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Sandia needs to clean up toxic dump

What should Albuquerque expect from the Sandia National Laboratories’ Mixed Waste Landfill when one considers the Carlsbad Waste Isolation Pilot Plant’s release of radioactive contamination? Planned for decades, WIPP is a $6 billion engineered facility in a salt mine placed one-half mile below the earth’s surface.

The Department of Energy assured the public WIPP was safe for 10,000 years. Then, in February, a salt truck caught on fire. After only 15 years of operation, WIPP twice belched plutonium, americium and heavy metals – contaminating workers, the public and the environment.

In sharp contrast to WIPP, Sandia’s Mixed Waste Landfill is not an engineered facility and is realistically a mixed waste dump. Solvents and other chemicals were mixed haphazardly with radioactive wastes during the dump’s operation from 1959 to 1988 resulting from nuclear weapons activities. At other Sandia sites, the same types of chemicals disposed of in the landfill have contaminated the aquifer. This dump is leaching more than 100 toxic chemicals and radionuclides toward Albuquerque’s drinking water aquifers every day.

Wastes in this lethal dump are in unlined pits and trenches under a compacted dirt cover installed in 2009. Scientists say the dirt cover can be easily breached by plants, insects, water – and humans. A 2006 TechLaw Inc. report to the New Mexico Environment Department, suggested the dirt cover will not remain intact, lacks adequate monitoring for moisture, and has no impermeable liner.

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The Environment Department bragged in a 2005 press release that its own 2005 Final Order to require Sandia report every five years on the feasibility of excavating the landfill would protect the public – and then ignores it. In fact, attorney Robert McNeill is currently suing the department on behalf of Citizen Action in the Court of Appeals because of its failure to enforce its final order.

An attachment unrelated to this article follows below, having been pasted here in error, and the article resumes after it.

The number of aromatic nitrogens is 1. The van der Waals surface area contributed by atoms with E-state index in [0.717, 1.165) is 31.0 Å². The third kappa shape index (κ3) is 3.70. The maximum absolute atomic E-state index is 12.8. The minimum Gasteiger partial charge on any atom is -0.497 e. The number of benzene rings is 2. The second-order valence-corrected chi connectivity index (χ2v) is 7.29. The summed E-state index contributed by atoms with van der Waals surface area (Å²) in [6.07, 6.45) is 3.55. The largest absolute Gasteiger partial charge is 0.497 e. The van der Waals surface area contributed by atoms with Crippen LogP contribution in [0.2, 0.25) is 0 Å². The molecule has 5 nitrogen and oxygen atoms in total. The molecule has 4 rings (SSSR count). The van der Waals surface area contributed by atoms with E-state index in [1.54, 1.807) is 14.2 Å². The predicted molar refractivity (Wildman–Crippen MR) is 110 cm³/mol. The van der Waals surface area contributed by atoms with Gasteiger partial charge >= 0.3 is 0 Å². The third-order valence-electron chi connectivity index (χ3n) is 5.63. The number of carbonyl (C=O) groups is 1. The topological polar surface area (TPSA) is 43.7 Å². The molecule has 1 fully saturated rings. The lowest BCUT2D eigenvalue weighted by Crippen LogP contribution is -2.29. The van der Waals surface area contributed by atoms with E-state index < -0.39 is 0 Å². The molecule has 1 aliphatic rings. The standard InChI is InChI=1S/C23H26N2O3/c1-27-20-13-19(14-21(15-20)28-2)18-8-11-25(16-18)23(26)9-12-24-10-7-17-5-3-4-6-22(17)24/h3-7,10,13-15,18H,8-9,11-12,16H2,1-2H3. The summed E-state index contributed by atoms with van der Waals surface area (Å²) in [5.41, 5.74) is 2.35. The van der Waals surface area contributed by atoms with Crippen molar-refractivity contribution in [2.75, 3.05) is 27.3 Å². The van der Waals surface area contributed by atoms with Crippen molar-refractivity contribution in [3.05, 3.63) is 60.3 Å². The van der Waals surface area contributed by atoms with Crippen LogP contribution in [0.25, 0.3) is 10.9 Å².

The Albuquerque Water Protection Advisory Board stated the report is four years overdue, recommended evaluating excavation of the landfill wastes this year, and placed the dump on the top 10 list of clean-up priorities along with the Kirtland Air Force Base fuel contamination of the city water supply.

Sandia’s toxic dump has 119 barrels of waste laced with plutonium-238 and -239, americium-241, tritium, as well as tens of thousands of pounds of depleted uranium, lead, beryllium, PCBs and chlorinated solvents.

The types and amounts of wastes were poorly inventoried and many years of records were destroyed. Simply stated, Sandia does not even know exactly what is in its mixed waste dump.

For decades, storm water washed into its unlined pits and trenches and 270,000 gallons of nuclear reactor wastewater were dumped into one trench. A uranium chip fire in one trench had to be put out with 5,000 gallons of water.

Administrative records, including a 2010 Environmental Protection Agency Inspector General report and reports by hydrogeologist Robert Gilkeson, show the Mixed Waste Landfill groundwater monitoring network remains defective.

Contamination and accidents happen when regulations and maintenance procedures are ignored. The WIPP truck fire was preventable. In Sandia’s situation, the Department of Energy’s and the state Environment Department’s failed oversight contribute to radioactive and chemical contamination beneath this unsafe dump.

Sandia Labs, managed by Lockheed Martin, receives over $2 billion a year for its operations in Albuquerque. Sandia President Paul Hommert and the DOE need to contribute to – and not threaten – Albuquerque’s public health and safety by excavating their toxic dump and disposing of the waste safely. As the dump’s wastes continue to seep into the ground, cleanup will become much more expensive and difficult.

Sandia National Laboratories’ claim to protect our national security rings hollow when it refuses to clean up its toxic mixed waste dump threatening the Albuquerque water supply. We deserve better from the lab, the Environment Department, the DOE and the EPA.


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